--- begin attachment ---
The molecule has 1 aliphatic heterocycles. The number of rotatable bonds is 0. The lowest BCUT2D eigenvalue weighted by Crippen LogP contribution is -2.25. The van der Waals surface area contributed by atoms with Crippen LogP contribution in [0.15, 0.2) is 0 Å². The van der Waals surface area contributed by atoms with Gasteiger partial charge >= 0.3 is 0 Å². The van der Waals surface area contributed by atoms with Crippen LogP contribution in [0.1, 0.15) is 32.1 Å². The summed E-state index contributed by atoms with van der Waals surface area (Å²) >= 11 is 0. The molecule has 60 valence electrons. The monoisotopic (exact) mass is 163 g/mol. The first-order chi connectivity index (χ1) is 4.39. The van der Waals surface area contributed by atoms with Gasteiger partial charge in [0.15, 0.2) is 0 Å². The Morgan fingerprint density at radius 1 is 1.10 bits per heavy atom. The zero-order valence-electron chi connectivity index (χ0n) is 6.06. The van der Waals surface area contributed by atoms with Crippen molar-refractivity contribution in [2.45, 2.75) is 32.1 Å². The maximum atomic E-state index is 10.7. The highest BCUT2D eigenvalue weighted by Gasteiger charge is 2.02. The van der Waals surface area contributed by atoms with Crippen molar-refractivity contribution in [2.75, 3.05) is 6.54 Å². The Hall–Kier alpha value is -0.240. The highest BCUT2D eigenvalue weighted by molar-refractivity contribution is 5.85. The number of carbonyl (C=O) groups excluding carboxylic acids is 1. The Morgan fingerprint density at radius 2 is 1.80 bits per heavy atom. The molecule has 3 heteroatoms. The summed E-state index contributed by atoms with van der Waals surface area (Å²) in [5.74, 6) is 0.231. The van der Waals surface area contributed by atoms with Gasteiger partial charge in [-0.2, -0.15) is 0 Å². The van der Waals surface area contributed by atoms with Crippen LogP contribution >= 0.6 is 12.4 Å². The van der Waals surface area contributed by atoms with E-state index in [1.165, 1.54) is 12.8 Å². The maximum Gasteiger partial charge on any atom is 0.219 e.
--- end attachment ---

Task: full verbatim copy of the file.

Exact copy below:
The molecule has 1 aliphatic heterocycles. The number of rotatable bonds is 0. The lowest BCUT2D eigenvalue weighted by Crippen LogP contribution is -2.25. The van der Waals surface area contributed by atoms with Crippen LogP contribution in [0.15, 0.2) is 0 Å². The van der Waals surface area contributed by atoms with Gasteiger partial charge >= 0.3 is 0 Å². The van der Waals surface area contributed by atoms with Crippen LogP contribution in [0.1, 0.15) is 32.1 Å². The summed E-state index contributed by atoms with van der Waals surface area (Å²) >= 11 is 0. The molecule has 60 valence electrons. The monoisotopic (exact) mass is 163 g/mol. The first-order chi connectivity index (χ1) is 4.39. The van der Waals surface area contributed by atoms with Gasteiger partial charge in [0.15, 0.2) is 0 Å². The Morgan fingerprint density at radius 1 is 1.10 bits per heavy atom. The zero-order valence-electron chi connectivity index (χ0n) is 6.06. The van der Waals surface area contributed by atoms with Crippen molar-refractivity contribution in [2.45, 2.75) is 32.1 Å². The maximum atomic E-state index is 10.7. The highest BCUT2D eigenvalue weighted by Gasteiger charge is 2.02. The van der Waals surface area contributed by atoms with Crippen molar-refractivity contribution in [2.75, 3.05) is 6.54 Å². The Hall–Kier alpha value is -0.240. The highest BCUT2D eigenvalue weighted by molar-refractivity contribution is 5.85. The number of carbonyl (C=O) groups excluding carboxylic acids is 1. The Morgan fingerprint density at radius 2 is 1.80 bits per heavy atom. The molecule has 3 heteroatoms. The summed E-state index contributed by atoms with van der Waals surface area (Å²) in [5.74, 6) is 0.231. The van der Waals surface area contributed by atoms with Gasteiger partial charge in [-0.2, -0.15) is 0 Å². The van der Waals surface area contributed by atoms with Crippen LogP contribution >= 0.6 is 12.4 Å². The van der Waals surface area contributed by atoms with E-state index in [1.165, 1.54) is 12.8 Å². The maximum Gasteiger partial charge on any atom is 0.219 e.